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Re: All true assertions in a bash find one liner? ...

On Thu, Feb 27, 2020 at 05:13:18PM +0100, Albretch Mueller wrote:
> On 2/27/20, Greg Wooledge <wooledg@eeg.ccf.org> wrote:
> > Do you want to search for all files in ~/java whose names end with
> > .java or .txt and which contain the string
> > "java.io.UnsupportedEncodingException;" ?
>  Yes, I do!


>  But where is the  -printf '"%TD %TT",%Ts,%s,"%P"\n' part in your one liner?

Not great!

I guess I don't know what the goal is.

>  Include it:


>  find ~/java -type f \( -iname '*.java' -o -iname '*.txt' \) -printf
> '"%TD %TT",%Ts,%s,"%P"\n' -exec grep -l -F
> 'java.io.UnsupportedEncodingException;' {} +
>  and you will see what I have been talking about

That prints some stuff for EVERY file whose name matches, regardless
of whether it contains the magic string.

The files which DO contain the magic string will also have their names
printed by grep.

I still don't know what you want, so let me just talk in the abstract
for a moment.

You've got two basic choices here:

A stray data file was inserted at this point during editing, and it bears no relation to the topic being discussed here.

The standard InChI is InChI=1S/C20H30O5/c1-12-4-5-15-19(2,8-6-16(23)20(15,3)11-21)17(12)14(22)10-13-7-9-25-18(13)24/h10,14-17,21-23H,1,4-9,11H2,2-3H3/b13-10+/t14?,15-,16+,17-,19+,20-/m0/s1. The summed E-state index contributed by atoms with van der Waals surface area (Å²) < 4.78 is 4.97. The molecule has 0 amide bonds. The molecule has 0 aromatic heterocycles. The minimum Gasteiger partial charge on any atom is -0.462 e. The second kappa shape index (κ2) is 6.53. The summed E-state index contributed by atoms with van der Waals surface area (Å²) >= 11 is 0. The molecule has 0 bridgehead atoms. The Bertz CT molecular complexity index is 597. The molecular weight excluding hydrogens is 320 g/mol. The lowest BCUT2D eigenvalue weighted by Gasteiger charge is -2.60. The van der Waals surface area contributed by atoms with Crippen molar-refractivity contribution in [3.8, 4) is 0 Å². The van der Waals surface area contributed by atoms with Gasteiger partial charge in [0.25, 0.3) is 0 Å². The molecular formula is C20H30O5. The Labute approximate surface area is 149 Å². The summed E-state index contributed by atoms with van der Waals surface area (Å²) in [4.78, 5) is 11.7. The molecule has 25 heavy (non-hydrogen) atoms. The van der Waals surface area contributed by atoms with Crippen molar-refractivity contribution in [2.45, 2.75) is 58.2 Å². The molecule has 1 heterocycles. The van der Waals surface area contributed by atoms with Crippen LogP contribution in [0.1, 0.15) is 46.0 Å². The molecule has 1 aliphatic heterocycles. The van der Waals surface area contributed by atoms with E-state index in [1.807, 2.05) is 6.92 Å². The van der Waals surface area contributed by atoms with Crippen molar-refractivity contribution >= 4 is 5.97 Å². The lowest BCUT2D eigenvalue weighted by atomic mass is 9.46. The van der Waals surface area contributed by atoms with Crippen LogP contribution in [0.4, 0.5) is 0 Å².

(1) find hands filenames over to grep, and grep decides which filenames
    to print.
(2) find executes grep on a single-file-by-file basis, and uses the exit
    status of grep to determine whether to print stuff for that file.

In the hypothetical case where you want to print a bunch of crap about
each matching file BEYOND just the file's name, calling grep once
per file would certainly be ONE way to achieve your goal.  But it means
you're calling grep once for every single file, not in batch mode.
It would be pretty slow.  That may be an issue, or it may not.

Another way to achieve that hypothetical goal would be to start with
option 1, and perform a metadata lookup on each filename printed by
grep, to print additional crap.  Sort of like this:

find ... -exec grep -l ... {} + | file-metadata-looker-upper

Be aware that you can use grep -lZ to print NULs instead of newlines
after the matching filenames, if your file-metadata-looker-upper can
handle NUL delimiters.  You *should* do that, if at all possible, so
that your script handles filenames with newlines in them.

Or, you could be lazy, and tell find to ignore any filenames with
newlines in them with a ! -name $'*\n*' expression.

But... what's the actual goal?  Why do you want to print a bunch of
metadata about each file, beyond just its name?  Are you going to
sort it?  Are you going to filter it through another step?  Do you
just want to see it because you think it's pretty?

See, typically the goal is something like "... and then I want to
modify every one of those files", so you just want their names.

All that extra metadata crap just gets in the way and makes it harder
to do whatever the NEXT STEP is.  That's why I didn't consider it to
be an actual part of the problem specification.

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